A Volunteer Ethic as Big as Texas
By PJ Delhomme
At 73 years old, Mike Cramer is a force in the Union Sportsmen’s Alliance. His devotion to USA and conservation for the betterment of future generations is as big as where he hangs his hat in Texas.
Even though Mike Cramer grew up in the 1950s, before computers, video games, and cell phones, he didn’t spend much time outdoors. His parents divorced when he was just six, and he didn’t have anyone to show him the wonders of fishing, hunting, or spending time in the woods. Frankly, he was too busy helping put food on the family’s table.
As a boy, he delivered newspapers in the morning and evening to help support his single mom. As the oldest of three, he helped raise his brother and sister. At 16, he was on his own working at a gas station and as a “carny” when the fair came to town. He sold Ohio State Football banners, horns, bobbleheads, and trinkets at Saturday games. “It sounds meager, but I made enough to get me through high school,” he says.
That all changed in 1970 when he moved from Ohio to Texas.
“I became an avid outdoors person immediately, and I’ve been trying to catch up for lost time ever since,” Cramer says. He hunts with a pistol, rifle, and, when his arthritic shoulder allows, a handmade longbow with cedar-shaft arrows.
Cramer isn’t an outdoor lover who takes his time in the field for granted. He volunteers as much time on USA conservation projects as he spends hunting, fishing, and exploring. For more than a decade from his home base in Houston, he has volunteered time on dozens of USA projects around the country—from building portable, handicap-accessible ground blinds, fishing piers, and bayou boardwalks to organizing dinners and fishing events.
Cramer first became involved in the USA when Walt Ingram, USA’s executive director & CEO, reached out to him over a decade ago. Cramer was serving as Financial Secretary-Treasurer of UA Plumbers Local 68 when he got a call from Ingram.
“We had dinner in Houston, and he asked about putting some dinners together,” Cramer says. “He asked me to take charge, and I put our first dinner together. I’ve never missed a year yet.”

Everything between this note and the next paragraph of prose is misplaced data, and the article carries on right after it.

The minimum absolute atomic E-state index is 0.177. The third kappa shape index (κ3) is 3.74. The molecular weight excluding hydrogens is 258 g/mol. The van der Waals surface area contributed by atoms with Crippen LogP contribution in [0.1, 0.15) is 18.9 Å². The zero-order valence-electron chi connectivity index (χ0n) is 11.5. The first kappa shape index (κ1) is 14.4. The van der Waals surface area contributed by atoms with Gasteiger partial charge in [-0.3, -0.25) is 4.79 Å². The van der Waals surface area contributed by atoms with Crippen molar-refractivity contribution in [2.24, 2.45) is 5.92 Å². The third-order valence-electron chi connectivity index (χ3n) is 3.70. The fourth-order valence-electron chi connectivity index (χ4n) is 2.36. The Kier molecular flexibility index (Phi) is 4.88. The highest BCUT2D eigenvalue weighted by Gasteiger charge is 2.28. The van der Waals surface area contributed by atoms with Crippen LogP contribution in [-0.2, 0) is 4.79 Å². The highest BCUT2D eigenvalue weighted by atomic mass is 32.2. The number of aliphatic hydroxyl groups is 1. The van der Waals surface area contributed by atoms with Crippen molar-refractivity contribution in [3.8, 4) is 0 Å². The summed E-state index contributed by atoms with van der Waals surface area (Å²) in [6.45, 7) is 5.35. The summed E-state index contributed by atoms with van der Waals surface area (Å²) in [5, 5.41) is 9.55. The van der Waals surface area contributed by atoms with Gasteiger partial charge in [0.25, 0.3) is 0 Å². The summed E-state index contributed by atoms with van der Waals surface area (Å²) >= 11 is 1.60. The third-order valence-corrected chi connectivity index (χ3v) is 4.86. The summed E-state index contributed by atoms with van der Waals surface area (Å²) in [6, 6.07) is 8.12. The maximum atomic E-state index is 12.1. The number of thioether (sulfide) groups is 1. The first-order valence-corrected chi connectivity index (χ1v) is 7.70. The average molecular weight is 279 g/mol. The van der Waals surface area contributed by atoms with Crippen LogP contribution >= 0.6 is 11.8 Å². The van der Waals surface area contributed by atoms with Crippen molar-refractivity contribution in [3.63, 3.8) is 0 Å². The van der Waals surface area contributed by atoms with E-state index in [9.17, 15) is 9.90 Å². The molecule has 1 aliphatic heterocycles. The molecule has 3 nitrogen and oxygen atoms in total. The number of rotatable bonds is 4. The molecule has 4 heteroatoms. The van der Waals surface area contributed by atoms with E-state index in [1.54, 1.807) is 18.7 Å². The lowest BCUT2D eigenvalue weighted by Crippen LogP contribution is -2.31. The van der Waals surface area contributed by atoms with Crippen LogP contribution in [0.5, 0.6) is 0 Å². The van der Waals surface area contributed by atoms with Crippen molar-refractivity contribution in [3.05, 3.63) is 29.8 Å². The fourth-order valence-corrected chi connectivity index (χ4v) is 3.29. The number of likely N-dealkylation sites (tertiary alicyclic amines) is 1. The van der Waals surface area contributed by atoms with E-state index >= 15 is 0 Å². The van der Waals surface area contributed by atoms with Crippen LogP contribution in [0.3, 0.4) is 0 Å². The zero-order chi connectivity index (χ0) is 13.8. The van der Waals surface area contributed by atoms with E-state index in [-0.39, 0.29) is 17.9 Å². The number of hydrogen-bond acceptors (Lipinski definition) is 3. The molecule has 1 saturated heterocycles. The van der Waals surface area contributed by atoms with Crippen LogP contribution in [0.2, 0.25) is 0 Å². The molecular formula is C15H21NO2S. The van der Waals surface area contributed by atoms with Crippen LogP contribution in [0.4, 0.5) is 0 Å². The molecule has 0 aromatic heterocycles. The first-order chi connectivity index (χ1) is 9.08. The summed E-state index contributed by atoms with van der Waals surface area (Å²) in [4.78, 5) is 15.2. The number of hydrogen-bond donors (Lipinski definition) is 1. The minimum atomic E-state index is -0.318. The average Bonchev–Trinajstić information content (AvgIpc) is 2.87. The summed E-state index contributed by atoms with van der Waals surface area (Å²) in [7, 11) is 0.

From there, Cramer couldn’t be contained. He chaired every Texas Gulf Coast dinner, volunteered and recruited other volunteers for the UA Ann Arbor dinner, and served as auctioneer at the Houston and Dallas dinners. He rolled up his sleeves and got his hands dirty volunteering and leading multiple Work Boots on the Ground projects, including a massive project at the Trinity River National Wildlife Refuge (NWR) in Liberty, Texas, where 63 volunteers donated more than 900 hours to build over 750 feet of boardwalk through cypress swamps to provide public access to the local trail system.
“Trinity River is by far the biggest accomplishment in my volunteer life,” Cramer says. “Honestly, I didn’t think we could pull it off. It sounded like a massive project, and it was. But we did it.”
“He’s a natural leader, and you can just tell that everyone respects him,” says Laurie Gonzales, a wildlife biologist at Trinity River NWR.
“When I think of Mike Cramer, it’s an energy. And it’s amazing because he points all that energy right at the USA,” says USA Events Manager Chris Piltz. “The people that he meets at USA events support the union and the USA even more after they speak to Mike, and that’s what he’s all about. He spreads that passion and love that he has for the USA to those around him.”
In 2016, Cramer was awarded USA’s Volunteer of the Year award. That same year, he participated in an elk hunt on Brotherhood Outdoors. He hunted around Craig, Colorado, in the same area where he got lost for three days hunting elk in 1989. He didn’t kill an elk either time, but that’s okay with him.
“To harvest a game animal is always secondary to the total outdoor experience,” he says. “It’s hard to beat a beautiful sunrise or sunset, and I have witnessed many.”
Devotion to the Future
Cramer entered the trades after moving to Houston when he was 20. He worked at the docks unloading ships, where the temperatures soared to 120 degrees below deck in the cargo holds. After a few months, he worked for a non-union plumbing company digging ditches and manning a jackhammer all day.
“As I watched the plumbers installing piping in the ditches I was preparing. I decided that plumbers’ work and pay was my goal,” he says.
He applied and was accepted into the UA’s apprenticeship program. “I realized this was my opportunity in life and decided I would be the best I could be.”
He excelled in apprenticeship school and was a foreman even before becoming a journeyman plumber. After three years, he became an apprentice instructor and soon became a project manager. When work slowed down in the 1980s, his employer was leaving the union, and Cramer turned down a lucrative offer to stay. Instead, he worked for an engineering firm and remained a union member, continuing to teach until 1995. That’s when he ran for Financial Secretary-Treasurer of UA Plumbers Local 68 and won.
Shortly after, Cramer organized a fishing tournament for family, friends, and members of UA Plumbers Local 68. That tournament is still held today. Every year, each young person receives a fishing rod and reel at the weigh-in, whether they were part of the tournament or not.
“I have always wanted to help people, to mentor young people,” Cramer says. Volunteering with the USA combines conservation, the trades, and time spent outdoors. “It checks all the boxes because if we don’t keep our youth interested in the outdoors, there might be a time when there is no hunting or hiking and fishing. And that would just be a terrible thing.” Terrible indeed.